Metabolic profiling in Prader-Willi syndrome and non-syndromic obesity: sex differences and the role of growth hormone


Irizarry KA, Bain J, Butler MG, Ilkayeva O, Muehlbauer M, Haqq AM, Freemark M

Scientific Notation:

Clin Endocrinol (Oxf). 2015 Mar 4. doi: 10.1111/cen.12766. [Epub ahead of print]

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To identify metabolic factors controlling appetite and insulin sensitivity in PWS and assess effects of GH treatment.


We compared amino acids, fatty acids, and acylcarnitines in GH-treated and untreated PWS children and obese and lean controls to identify biomarkers associated with ghrelin, peptide YY, and markers of insulin sensitivity (adiponectin and HOMA-IR).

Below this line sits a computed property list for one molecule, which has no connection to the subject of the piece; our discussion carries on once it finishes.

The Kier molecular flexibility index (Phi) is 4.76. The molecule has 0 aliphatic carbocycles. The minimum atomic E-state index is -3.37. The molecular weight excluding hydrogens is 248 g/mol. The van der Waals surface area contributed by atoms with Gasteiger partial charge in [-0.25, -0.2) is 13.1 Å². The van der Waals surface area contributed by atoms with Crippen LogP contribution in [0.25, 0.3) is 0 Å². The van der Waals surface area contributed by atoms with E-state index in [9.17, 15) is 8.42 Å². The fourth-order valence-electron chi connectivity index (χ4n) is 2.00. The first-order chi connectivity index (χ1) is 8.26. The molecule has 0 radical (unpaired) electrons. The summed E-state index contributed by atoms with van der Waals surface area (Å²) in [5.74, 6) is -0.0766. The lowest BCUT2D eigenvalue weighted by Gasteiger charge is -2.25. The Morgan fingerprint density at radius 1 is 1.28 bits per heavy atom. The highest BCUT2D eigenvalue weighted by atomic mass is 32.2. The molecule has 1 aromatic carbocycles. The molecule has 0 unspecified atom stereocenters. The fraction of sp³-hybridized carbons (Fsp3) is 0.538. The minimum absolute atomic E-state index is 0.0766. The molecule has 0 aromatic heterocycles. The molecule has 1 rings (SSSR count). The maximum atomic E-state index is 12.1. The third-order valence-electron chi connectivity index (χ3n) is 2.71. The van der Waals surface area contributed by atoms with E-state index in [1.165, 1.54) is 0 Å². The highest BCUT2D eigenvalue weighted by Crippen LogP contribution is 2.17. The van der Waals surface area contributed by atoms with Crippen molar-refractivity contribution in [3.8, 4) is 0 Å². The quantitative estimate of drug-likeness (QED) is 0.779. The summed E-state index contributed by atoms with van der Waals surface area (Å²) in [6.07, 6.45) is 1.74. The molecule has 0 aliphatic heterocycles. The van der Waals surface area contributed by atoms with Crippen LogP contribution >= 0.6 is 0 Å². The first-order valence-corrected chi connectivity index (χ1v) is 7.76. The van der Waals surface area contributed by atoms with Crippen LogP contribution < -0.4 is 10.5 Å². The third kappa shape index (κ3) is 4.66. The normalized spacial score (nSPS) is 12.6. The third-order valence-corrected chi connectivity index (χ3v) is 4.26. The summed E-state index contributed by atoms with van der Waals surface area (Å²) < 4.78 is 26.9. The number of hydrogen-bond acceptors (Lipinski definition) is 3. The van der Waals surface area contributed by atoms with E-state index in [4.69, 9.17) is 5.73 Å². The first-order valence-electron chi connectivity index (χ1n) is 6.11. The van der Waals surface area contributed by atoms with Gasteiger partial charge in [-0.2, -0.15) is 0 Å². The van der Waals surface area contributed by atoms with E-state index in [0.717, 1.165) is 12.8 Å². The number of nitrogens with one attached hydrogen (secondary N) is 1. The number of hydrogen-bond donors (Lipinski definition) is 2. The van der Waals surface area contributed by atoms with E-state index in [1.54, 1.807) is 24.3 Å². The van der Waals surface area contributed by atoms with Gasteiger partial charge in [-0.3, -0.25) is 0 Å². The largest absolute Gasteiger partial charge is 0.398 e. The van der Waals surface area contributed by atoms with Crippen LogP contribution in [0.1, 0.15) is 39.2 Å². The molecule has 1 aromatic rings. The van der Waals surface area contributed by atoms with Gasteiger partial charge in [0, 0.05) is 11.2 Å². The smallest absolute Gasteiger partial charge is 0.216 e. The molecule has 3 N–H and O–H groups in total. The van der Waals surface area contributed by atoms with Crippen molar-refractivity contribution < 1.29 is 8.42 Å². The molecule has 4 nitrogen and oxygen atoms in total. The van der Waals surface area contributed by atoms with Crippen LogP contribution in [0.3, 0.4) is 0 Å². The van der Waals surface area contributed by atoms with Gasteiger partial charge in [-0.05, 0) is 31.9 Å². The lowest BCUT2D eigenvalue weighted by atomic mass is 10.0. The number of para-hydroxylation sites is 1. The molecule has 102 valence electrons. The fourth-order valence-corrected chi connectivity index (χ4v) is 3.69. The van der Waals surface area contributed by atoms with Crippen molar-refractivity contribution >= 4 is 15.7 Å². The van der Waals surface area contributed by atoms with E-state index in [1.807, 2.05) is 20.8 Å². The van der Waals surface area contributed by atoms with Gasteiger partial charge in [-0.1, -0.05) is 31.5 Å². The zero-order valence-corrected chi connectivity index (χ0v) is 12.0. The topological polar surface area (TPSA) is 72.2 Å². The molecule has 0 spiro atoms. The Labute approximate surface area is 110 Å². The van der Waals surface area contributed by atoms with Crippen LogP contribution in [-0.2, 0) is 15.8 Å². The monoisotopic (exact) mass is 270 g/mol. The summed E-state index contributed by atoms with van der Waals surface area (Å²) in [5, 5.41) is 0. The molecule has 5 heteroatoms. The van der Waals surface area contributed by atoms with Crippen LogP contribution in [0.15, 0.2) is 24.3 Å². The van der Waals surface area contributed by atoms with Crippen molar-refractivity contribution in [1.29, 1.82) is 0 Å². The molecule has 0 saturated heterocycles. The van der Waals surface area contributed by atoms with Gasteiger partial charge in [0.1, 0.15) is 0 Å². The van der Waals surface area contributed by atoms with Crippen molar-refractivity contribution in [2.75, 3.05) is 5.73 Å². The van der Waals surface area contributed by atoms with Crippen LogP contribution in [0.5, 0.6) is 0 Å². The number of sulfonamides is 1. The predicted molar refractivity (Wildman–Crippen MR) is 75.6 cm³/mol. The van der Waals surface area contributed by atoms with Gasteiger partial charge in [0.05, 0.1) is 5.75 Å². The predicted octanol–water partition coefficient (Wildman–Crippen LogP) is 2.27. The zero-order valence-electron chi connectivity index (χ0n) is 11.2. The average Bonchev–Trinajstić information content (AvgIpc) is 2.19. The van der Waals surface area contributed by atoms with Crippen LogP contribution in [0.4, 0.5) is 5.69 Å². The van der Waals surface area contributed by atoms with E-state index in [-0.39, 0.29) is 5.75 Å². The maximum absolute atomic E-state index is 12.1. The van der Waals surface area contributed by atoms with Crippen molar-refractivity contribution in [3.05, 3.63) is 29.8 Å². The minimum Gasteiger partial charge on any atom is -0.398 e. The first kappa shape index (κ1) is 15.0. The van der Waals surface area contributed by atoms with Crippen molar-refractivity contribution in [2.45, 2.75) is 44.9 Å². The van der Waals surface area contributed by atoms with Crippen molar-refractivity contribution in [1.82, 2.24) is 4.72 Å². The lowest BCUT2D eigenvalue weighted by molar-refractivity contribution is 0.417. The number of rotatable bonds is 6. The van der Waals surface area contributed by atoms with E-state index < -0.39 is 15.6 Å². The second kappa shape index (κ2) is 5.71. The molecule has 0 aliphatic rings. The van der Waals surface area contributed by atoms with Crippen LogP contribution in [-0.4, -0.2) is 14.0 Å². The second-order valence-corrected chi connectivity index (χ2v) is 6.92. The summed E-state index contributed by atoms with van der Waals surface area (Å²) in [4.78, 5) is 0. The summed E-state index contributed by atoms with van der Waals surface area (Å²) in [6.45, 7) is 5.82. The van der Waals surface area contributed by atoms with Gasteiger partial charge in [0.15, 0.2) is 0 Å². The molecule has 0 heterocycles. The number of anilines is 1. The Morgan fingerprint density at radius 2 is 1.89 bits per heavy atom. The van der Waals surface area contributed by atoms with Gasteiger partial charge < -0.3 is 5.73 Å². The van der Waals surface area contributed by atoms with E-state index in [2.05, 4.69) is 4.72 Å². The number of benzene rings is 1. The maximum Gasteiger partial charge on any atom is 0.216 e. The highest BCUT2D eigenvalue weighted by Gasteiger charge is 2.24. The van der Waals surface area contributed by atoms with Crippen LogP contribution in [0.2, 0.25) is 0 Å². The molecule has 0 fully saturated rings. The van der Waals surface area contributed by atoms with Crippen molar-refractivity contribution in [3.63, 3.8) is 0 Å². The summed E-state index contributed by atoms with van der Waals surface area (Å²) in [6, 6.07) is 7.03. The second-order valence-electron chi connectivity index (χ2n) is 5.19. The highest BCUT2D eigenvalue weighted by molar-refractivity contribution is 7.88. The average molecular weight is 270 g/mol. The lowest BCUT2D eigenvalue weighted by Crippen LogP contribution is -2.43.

Compared with obese controls (OC), children with PWS had hyperghrelinemia, hyperadiponectinemia, hypoinsulinemia, and increased ghrelin/PYY. Hyperghrelinemia, hyperadiponectinemia, and hypoinsulinemia were more striking in PWS females than males and decreases in BCAA were detected only in PWS females. GH-treated PWS subjects had lower leptin and higher IGF-1 and adiponectin than untreated subjects; ghrelin, PYY, and insulin levels were comparable. Ghrelin correlated inversely with BCAA in PWS but not OC. Adiponectin correlated negatively with BMIz and HOMA-IR in PWS; in contrast, adiponectin correlated more strongly with BCAA than BMIz or HOMA-IR in OC.


BCAA levels were lower in PWS females than OC females and correlated inversely with ghrelin. Low BCAA in PWS females may promote hyperghrelinemia and hyperphagia, while hyperadiponectinemia may maintain insulin sensitivity despite excess weight gain. GH treatment may reduce leptin and increase adiponectin, but does not affect ghrelin or PYY. This article is protected by copyright. All rights reserved.

This article is protected by copyright. All rights reserved.

Learn more about the importance of growth hormone therapy for PWS.